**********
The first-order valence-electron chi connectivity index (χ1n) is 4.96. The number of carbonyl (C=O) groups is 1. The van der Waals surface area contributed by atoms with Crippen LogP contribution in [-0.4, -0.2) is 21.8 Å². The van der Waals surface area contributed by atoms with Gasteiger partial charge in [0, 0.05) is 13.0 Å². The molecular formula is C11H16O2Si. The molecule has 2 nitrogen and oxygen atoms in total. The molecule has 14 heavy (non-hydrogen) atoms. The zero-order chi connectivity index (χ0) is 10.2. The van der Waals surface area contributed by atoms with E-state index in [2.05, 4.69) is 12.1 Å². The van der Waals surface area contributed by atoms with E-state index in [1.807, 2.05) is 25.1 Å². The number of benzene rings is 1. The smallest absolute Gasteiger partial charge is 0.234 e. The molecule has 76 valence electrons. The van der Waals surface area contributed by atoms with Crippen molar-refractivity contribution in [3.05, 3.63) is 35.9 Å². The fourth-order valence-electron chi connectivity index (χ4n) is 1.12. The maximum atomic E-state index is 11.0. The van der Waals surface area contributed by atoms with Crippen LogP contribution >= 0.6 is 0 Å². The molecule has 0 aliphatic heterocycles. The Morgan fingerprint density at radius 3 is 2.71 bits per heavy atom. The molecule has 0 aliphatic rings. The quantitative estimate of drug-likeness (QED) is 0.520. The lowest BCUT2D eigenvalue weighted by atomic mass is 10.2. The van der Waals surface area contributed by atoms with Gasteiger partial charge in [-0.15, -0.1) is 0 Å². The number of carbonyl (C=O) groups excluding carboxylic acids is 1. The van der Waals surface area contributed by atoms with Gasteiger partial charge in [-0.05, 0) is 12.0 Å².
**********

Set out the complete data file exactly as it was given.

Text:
The first-order valence-electron chi connectivity index (χ1n) is 4.96. The number of carbonyl (C=O) groups is 1. The van der Waals surface area contributed by atoms with Crippen LogP contribution in [-0.4, -0.2) is 21.8 Å². The van der Waals surface area contributed by atoms with Gasteiger partial charge in [0, 0.05) is 13.0 Å². The molecular formula is C11H16O2Si. The molecule has 2 nitrogen and oxygen atoms in total. The molecule has 14 heavy (non-hydrogen) atoms. The zero-order chi connectivity index (χ0) is 10.2. The van der Waals surface area contributed by atoms with E-state index in [2.05, 4.69) is 12.1 Å². The van der Waals surface area contributed by atoms with E-state index in [1.807, 2.05) is 25.1 Å². The number of benzene rings is 1. The smallest absolute Gasteiger partial charge is 0.234 e. The molecule has 76 valence electrons. The van der Waals surface area contributed by atoms with Crippen molar-refractivity contribution in [3.05, 3.63) is 35.9 Å². The fourth-order valence-electron chi connectivity index (χ4n) is 1.12. The maximum atomic E-state index is 11.0. The van der Waals surface area contributed by atoms with Crippen LogP contribution >= 0.6 is 0 Å². The molecule has 0 aliphatic heterocycles. The Morgan fingerprint density at radius 3 is 2.71 bits per heavy atom. The molecule has 0 aliphatic rings. The quantitative estimate of drug-likeness (QED) is 0.520. The lowest BCUT2D eigenvalue weighted by atomic mass is 10.2. The van der Waals surface area contributed by atoms with Gasteiger partial charge in [-0.15, -0.1) is 0 Å². The number of carbonyl (C=O) groups excluding carboxylic acids is 1. The van der Waals surface area contributed by atoms with Gasteiger partial charge in [-0.05, 0) is 12.0 Å².